right to lessen the chance of getting stepped on. Read Oklahoma
4-H members guide number 623, Showmanship at Halter, for more
information on safely leading a horse.
are several factors to consider when tying any age of horse.
Always tie in a safe area that is free of obstructions. Always
tie with a halter and lead rope--never use a bridle and reins.
Tie the horse at or above the level of his withers and to a
solid, secure object. Tie the horse close to the object, approximately
18 to 24 inches, so that the horse cannot lower his head and
get a foot over the lead. Always tie a quick-release knot in
case of an accident.
tie a foal before it has learned to respond and give to halter
pressure. Once a young horse is responding well to halter
pressure, he can be tied to something that will give but not
break, such as a strong inner tube attached to a post.
are two safe ways to move from one side of a tied horse to
the other. Either move up close to the horse's hindquarters
with one hand on him at all times or walk 15 to 20 feet around
out of kicking range. Never cross under the neck of a tied
untie the horse before removing the halter. When turning a
horse loose, lead him through the gate and turn to face the
direction from which you entered. It is safest to remove the
halter, but if a halter must be left on, always use a leather
halter because it will break more easily than nylon if the
horse becomes entangled.
grooming is important to the horse's health and training. Grooming
can serve as an excellent means of gentling young horses. The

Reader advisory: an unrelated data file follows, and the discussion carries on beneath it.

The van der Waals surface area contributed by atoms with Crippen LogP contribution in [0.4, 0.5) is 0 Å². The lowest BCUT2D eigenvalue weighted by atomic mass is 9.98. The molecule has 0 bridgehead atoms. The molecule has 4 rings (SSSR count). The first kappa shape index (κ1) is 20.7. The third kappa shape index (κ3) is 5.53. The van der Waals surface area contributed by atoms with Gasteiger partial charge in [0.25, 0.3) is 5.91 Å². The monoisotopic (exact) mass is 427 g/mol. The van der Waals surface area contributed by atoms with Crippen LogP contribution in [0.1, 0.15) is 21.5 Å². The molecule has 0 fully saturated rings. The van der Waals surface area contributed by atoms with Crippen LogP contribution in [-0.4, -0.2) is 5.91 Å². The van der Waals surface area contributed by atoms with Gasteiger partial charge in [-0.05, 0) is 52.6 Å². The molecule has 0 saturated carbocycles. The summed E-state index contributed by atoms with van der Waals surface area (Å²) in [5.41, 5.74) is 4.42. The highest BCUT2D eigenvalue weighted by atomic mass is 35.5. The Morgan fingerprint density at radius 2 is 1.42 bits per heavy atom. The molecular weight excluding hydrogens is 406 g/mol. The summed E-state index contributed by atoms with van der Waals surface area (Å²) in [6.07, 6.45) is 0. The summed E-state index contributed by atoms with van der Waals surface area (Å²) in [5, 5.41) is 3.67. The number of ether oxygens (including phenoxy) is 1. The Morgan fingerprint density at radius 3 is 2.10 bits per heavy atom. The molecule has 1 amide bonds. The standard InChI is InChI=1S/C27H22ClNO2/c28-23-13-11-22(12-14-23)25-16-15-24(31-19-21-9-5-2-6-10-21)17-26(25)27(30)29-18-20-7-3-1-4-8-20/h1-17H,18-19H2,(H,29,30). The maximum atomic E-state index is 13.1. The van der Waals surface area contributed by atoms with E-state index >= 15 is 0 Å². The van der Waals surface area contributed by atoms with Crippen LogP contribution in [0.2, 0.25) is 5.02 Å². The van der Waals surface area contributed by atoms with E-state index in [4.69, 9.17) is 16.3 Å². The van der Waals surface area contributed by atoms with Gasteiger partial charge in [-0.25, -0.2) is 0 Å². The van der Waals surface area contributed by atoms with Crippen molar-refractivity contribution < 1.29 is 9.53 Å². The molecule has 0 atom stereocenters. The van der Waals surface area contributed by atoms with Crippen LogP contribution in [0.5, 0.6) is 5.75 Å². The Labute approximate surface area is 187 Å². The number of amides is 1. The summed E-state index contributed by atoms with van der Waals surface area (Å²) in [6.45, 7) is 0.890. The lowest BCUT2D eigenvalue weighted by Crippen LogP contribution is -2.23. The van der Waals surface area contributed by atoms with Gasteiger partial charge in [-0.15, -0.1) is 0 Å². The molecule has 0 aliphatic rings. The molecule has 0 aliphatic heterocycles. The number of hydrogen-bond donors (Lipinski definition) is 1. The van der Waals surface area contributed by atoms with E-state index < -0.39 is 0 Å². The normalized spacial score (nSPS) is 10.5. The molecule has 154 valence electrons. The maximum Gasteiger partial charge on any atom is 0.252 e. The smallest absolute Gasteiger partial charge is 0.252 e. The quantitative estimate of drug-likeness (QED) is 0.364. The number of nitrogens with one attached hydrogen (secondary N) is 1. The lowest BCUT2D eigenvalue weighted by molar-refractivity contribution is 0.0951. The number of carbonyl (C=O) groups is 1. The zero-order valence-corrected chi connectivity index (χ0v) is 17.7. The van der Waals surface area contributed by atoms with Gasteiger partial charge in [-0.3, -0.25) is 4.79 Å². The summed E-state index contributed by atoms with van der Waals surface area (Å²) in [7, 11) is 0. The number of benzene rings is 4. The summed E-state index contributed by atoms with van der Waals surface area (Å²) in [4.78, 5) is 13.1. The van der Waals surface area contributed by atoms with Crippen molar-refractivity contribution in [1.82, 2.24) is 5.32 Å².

daily attention and hands-on care helps develop a trusting and
confident relationship between a horse and handler. Also, daily
grooming provides the opportunity to observe the entire horse
for injuries or health related problems that can easily be overlooked.
to grooming, it is a good idea to tie the horse. Always keep
the inside hand on the horse at all times and never cross
under the horse's neck.
basic grooming tool has a specific purpose and correct usage
is essential for effectiveness and comfort. A rubber curry comb
is used first to remove dirt and debris from the horse's coat
on the fleshy areas of the body. A circular motion works best
to bring the dirt to the surface. A stiff brush is then used
to flick off mud and heavy dirt. (The stiff brush should not
be used around the face.) This is followed by a soft brush that
serves to remove light dirt and dust. Brushes should be powered
by the wrist. Flicking the dust away works much better than
long sweeping strokes.
Mane and Tail
fingers to pick or comb through the mane and tail helps to remove
tangles and debris. Be careful not to pull the hair out with
excessive force unless shortening a mane. Remember, the mane